Six to eight hours – uninterrupted – is best.
As a medical student, Lauren Suggs, MD, was often sleep-deprived. As she moved among various rotations during her residency, her sleep schedule also changed frequently.
“I felt awful sometimes. And it felt like every body system was affected. My GI system was irregular, I had frequent headaches, my mood was off and I had a more difficult time regulating my emotions,” she recalls.
Now a practicing cardiologist at UVM Health Network - Central Vermont Medical Center, Dr. Suggs has a firsthand appreciation of one of the most dangerous, longer-term health impacts of poor sleep: an increased risk of heart attacks and heart failure.
While sleep is not yet as well-studied as other cardiac risk factors, such as hypertension, diabetes, age and smoking, the research does show a connection between sleep quality, sleep duration and cardiac risk. Specifically, she says, getting an average of six to eight hours of uninterrupted sleep each night has been shown to decrease your future risk of a heart attack.
Dr. Suggs notes that most of the studies that examine the heart-health impact of poor sleep have focused on shift workers, whose sleep schedules are constantly changing. “There is a much higher risk of adverse cardiac events, like heart attack or heart failure, among that population,” she says.
However, she also points to a 2020 study in the Journal of American College of Cardiology that indicates that the problem of poor sleep is much more widespread among the general population. According to the summary: “Irregular sleep schedules, characterized by high day-to-day variability in sleep duration or timing, represent possibly milder but much more common and chronic disruption of circadian rhythms in the general population than shift work.”
In that study, 1,992 healthy participants completed a seven-day sleep assessment, then were followed afterwards for a period averaging just under five years. During that time, 111 participants experienced cardiac events, and the data showed a strong link between shorter and less regular sleep cycles, and one’s likelihood of having a heart attack.
While nighttime screen use, caffeine and alcohol are certainly contributing factors, the biggest cause of chronic sleep disturbance that Dr. Suggs sees in her practice is sleep apnea.
“Almost half of my patients are dealing with sleep apnea, so I see a lot of it,” she says. Among the general population, the incidence of sleep apnea is in the range of 15 to 30% among men and 10 to 15% among women, but those rates are increasing, because the strongest risk factor for developing obstructive sleep apnea is obesity.
“During obstructive sleep apnea, your airway is restricted while you sleep. Your oxygen levels drop, and there are periods of time when you actually stop breathing,” she says.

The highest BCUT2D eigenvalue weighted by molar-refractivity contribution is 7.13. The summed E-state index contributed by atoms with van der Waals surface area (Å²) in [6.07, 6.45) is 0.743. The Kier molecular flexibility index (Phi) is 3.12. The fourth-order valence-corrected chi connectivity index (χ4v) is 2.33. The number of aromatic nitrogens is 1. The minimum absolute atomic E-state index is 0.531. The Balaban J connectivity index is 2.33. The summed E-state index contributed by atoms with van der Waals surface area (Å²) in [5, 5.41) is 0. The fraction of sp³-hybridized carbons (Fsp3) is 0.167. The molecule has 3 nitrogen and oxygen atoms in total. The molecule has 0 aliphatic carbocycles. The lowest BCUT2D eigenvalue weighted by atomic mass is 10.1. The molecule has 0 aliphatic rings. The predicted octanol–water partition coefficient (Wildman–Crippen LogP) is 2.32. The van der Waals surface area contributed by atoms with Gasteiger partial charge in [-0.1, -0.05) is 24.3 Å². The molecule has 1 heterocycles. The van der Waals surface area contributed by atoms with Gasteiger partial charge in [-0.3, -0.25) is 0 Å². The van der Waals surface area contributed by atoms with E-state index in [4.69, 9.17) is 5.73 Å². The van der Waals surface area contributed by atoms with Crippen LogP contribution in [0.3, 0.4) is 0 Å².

Untreated sleep apnea has a direct effect on your heart; longstanding data show that sleep apnea leads to atrial fibrillation and pulmonary hypertension.
Dr. Suggs emphasizes the “untreated” part. “Getting diagnosed and treated significantly decreases the heart risk, and can save you a lot of other issues down the line as well,” she says.
A telltale sign of sleep apnea is excessive daytime sleepiness. Your partner may also tell you that you’re snoring a lot, or gasping for air during the night. They might even notice that you stop breathing for a short period of time. If any of those apply to you, she suggests that you consult your primary care physician, who can refer you to a sleep medicine doctor for an assessment – something she does for her patients frequently.
Dr. Suggs also offers the following additional tips to improve your sleep:
- Stop drinking alcohol, or reduce your intake. While a drink or two before bedtime may help you fall asleep, you’ll wake up a couple of hours later as your body metabolizes the alcohol.
- End your “screen time” – including TV, computers, tablets and smartphone use – at least a couple of hours before bed.
- Go to bed at the same time every night.
- Avoid caffeine later in the day. “I personally use a cutoff time of noon. But people’s sensitivity varies, and people can build up a tolerance,” Dr. Suggs says. She cautions that those with a high caffeine tolerance are still affected by their late-day coffees, teas and sodas, but they just might not notice.
But, she says, it’s never too late to make positive changes. “If you make lifestyle changes that improve your sleep, you’ll quickly notice you feel better. The cardiovascular benefits will accrue over a period of years, and you’ll put yourself at a much lower risk of heart attacks or heart failure. Think of it as an investment in your future.”